Good article Bill and good idea Michael. Our future and current entrepreneurs is the only thing that will get this economy humming again. You can’t vilify a class of taxpayers (making or plan to make 250K) by telling them that you are going to raise their taxes and then you spend those future taxes on the wrong programs. Unfortunately I am not very optimistic that we will hear anything Thursday night except a repeat of the same failed programs. I admit that conservatives have not done a very good job of explaining why they oppose the plans of the current administration. They have been labeled as the party of “no” when they really are the party of “not that way”. Sorry about putting politics in my comments Bill but I am now a registered independent for a reason. Let’s hope that I am wrong and the economy will improve before 1/20/2013.

  4. Michael Sciulla

    While it may be true that 60% of those surveyed disapprove of the way President Obama is handling the economy, a mere 12% approve of Congress. We must never overlook the fact that “the President proposes and the Congress disposes.” The fault lies with a ten year-long Congressional process that approved the mountains of debt in which we now all swim and which has failed – due to partisan politics – to enact legislation to put the country back to work. It’s not the economy, stupid, it’s the stupid politics.

  5. ed

    We need to bring jobs back to the U.S. but the Feds don’t get it. Let the states impose a double sales tax on any product not 30% American made and the jobs will return. Some ‘american’ car companies might not make the 30%. Outlandish idea but sometimes it takes crazy ideas to move forward.

  6. Jim

    Steve andy Michael, good intelligent posts. Maybe the author should go back to not delving into politics. I think sometimes the Republicans politicians have been doing everything possible to not help with the economy, because they know, if the economy is good, no power grab in the next election.
    If the president did not cave in during the first stimulous, and had a higher percentage going to infrastructure jobs, the employment figures would be better. But instead, he caved and gave a much higer percentage of the stimulous to the almighty tax cuts. You see where that has gotten us…

  7. Lawrence A. Husick

    I call on all citizens to join a new movement:


    Simple rules: if, in a race, one candidate has never held elected office, and the other one is the incumbent or has ever held elected office, we pledge to vote for the newcomer. As for those in office, you’ve been stealing long enough. You’ve proven that you’re part of the problem – get out of the way and let others lead.

  8. Michael Bryant

    I find the article and the the comments thus far interesting. Some observations: It is tough to talk about economic issues without inserting one’s political persuasion into the discussion. It is interesting, speaking now about the boat business for example, when congress imposed the Luxury Tax, which only affected American workers, not foreign workers, I didn’t hear the party supporting this measure rebelling against the loss of employment. When President Bush and Clinton supported the free trade agreements with other countries, someone didn’t realize that would mean jobs previously existing in the US would now be done by workers who making substantially less than those in the US, especially those with a union affiliation, again nothing was really said. Now virtually every product we design is being built in another country. Where was Steve the Democrat? How about when the Federal Regulators were telling congress that Fanny Mae and Freddie Mack they were buying loans from people who would never be able to repay them back And just today Gibson Guitar’s, in order to import rosewood fret boards is being stopped by the current administration but if they have the fret boards completed in another country they can import them sacrificing jobs here in the US and stopping Gibson from claiming that their guitars are built here in the USA, which they have been for decades. The reason congress has such a low approval rating is the make up was always closer to 50/50 and the majority of either party was always leaning more to the center. Now we have just the opposite situation where there is a much larger portion of each party firmly to opposite sides of the spectrum. But having said that, if you ask the elector-it about their individual congressman or women they would overwhelmingly support them. That tells me they do not like the system. The fear all of us should have is if one of the two parties become so big and the direction they want to take the country is so wrong, we will all suffer. This becomes more apparent when either party gets a significant portion of their votes from either Americans that do not have the capacity to understand what is really going on or do not have America’s best interest at heart.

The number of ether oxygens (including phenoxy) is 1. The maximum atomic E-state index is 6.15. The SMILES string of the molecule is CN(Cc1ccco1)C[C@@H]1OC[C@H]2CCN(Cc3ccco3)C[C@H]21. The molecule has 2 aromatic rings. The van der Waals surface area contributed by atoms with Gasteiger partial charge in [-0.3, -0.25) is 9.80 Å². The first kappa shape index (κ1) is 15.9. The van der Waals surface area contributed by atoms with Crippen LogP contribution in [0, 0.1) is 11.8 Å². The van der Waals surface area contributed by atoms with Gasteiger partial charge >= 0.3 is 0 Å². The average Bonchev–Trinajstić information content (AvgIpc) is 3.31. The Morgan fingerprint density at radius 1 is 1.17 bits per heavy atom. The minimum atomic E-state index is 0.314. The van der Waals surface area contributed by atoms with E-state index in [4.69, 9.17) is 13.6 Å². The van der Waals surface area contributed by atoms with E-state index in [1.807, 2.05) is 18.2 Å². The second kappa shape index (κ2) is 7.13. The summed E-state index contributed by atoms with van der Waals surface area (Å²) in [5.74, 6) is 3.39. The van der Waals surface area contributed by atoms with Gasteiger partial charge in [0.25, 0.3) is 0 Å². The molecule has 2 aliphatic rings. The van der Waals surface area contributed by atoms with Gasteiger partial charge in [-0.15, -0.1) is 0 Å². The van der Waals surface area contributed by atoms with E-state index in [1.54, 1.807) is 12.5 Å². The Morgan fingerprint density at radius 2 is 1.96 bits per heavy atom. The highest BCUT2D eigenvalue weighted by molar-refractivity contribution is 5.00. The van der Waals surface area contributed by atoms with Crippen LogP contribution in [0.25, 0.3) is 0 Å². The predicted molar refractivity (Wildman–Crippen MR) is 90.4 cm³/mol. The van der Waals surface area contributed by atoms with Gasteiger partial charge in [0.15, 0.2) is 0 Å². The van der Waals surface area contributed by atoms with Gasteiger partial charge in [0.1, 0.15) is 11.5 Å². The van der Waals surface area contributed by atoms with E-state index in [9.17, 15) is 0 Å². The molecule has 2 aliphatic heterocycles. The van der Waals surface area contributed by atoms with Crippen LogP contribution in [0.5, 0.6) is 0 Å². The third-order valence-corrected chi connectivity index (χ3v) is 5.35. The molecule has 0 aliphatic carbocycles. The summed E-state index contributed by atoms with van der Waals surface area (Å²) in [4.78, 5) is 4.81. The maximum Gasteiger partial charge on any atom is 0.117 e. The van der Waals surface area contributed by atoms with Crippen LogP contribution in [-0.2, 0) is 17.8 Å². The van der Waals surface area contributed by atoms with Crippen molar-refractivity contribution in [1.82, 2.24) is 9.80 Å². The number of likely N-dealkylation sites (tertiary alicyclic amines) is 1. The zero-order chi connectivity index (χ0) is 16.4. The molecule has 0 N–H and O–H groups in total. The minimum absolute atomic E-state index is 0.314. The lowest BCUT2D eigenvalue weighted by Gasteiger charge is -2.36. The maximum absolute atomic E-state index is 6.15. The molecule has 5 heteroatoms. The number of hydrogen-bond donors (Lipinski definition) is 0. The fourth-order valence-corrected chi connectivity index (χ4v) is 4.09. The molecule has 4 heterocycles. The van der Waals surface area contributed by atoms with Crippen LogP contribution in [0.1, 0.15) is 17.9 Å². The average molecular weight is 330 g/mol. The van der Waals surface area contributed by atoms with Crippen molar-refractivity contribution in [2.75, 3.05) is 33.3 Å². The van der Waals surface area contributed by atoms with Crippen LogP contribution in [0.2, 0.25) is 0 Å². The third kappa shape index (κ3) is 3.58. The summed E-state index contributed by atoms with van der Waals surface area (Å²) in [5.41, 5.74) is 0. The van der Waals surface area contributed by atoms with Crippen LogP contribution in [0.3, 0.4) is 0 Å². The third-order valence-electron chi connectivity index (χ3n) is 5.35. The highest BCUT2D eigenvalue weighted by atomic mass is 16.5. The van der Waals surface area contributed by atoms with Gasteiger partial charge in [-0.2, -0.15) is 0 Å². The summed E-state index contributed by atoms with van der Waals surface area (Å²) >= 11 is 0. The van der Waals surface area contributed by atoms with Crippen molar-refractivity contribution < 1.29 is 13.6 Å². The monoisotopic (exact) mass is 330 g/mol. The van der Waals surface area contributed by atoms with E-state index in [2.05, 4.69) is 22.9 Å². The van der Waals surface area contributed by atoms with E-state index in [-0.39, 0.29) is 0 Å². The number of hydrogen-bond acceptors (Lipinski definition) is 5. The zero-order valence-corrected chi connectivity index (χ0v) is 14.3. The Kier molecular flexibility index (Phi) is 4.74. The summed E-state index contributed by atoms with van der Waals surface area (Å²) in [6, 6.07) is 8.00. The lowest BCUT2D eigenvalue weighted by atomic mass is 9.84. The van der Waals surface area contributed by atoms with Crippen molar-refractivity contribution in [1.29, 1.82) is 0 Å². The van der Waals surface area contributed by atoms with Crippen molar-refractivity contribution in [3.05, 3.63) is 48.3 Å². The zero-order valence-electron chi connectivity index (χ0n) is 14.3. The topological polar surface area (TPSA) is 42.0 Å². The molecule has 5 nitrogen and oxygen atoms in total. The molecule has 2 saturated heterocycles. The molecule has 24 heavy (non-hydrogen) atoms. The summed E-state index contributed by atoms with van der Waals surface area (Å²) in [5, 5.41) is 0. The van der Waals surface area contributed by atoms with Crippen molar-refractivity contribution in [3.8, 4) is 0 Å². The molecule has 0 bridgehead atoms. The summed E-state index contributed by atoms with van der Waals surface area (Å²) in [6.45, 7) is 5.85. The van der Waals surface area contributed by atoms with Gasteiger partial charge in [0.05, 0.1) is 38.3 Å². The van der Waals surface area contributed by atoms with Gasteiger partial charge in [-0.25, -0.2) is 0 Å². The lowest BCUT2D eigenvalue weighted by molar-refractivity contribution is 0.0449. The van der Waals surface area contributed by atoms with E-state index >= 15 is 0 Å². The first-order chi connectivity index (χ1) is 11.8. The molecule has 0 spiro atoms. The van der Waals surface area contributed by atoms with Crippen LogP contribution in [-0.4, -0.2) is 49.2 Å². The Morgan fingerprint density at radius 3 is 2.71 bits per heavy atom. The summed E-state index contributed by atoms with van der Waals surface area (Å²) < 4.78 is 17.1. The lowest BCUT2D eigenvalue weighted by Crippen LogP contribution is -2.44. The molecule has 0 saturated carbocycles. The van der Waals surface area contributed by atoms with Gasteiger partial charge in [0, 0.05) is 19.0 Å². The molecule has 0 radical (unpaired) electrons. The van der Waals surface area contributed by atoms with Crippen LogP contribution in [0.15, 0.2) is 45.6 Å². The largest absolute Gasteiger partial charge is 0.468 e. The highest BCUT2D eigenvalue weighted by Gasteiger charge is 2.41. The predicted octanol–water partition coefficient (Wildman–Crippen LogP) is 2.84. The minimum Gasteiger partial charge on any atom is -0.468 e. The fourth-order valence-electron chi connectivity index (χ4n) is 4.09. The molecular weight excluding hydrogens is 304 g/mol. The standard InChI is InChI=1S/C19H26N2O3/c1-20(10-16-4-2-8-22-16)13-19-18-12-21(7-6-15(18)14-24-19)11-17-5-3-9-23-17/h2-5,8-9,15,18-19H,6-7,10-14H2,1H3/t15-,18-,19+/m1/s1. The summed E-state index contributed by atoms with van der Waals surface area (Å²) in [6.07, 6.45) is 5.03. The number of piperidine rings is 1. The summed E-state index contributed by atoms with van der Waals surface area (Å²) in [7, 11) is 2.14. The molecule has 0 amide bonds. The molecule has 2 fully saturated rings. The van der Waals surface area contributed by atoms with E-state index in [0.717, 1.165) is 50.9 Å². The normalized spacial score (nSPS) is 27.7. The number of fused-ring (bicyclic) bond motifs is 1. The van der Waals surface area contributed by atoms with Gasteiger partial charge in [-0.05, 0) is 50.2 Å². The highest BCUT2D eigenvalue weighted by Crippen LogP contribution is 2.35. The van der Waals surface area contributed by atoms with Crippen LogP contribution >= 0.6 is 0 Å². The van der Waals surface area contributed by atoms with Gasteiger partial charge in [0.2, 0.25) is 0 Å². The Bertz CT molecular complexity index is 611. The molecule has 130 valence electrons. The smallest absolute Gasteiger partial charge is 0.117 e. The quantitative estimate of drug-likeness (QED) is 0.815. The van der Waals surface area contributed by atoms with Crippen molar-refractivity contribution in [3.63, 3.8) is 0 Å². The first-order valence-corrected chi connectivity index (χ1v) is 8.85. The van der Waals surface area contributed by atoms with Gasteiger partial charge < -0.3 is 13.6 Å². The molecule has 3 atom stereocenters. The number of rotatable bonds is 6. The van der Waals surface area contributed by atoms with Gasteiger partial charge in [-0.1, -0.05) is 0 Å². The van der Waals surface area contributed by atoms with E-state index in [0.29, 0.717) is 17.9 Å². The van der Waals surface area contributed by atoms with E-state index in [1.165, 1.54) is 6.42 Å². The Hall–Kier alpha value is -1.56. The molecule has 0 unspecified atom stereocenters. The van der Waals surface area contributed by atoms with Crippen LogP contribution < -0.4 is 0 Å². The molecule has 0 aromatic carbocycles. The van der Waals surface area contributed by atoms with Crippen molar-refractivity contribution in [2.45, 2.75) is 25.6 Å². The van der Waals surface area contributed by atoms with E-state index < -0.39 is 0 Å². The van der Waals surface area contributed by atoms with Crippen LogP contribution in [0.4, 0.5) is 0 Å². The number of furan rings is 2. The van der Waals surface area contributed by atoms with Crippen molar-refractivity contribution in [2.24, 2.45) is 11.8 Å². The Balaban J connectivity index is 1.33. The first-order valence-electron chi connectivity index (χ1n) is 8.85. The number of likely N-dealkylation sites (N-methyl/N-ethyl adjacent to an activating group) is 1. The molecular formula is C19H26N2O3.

Leave a Reply

Your email address will not be published. Required fields are marked *

Comments are moderated and generally will be posted if they are on-topic and not abusive. For more information, please see our Comments Policy.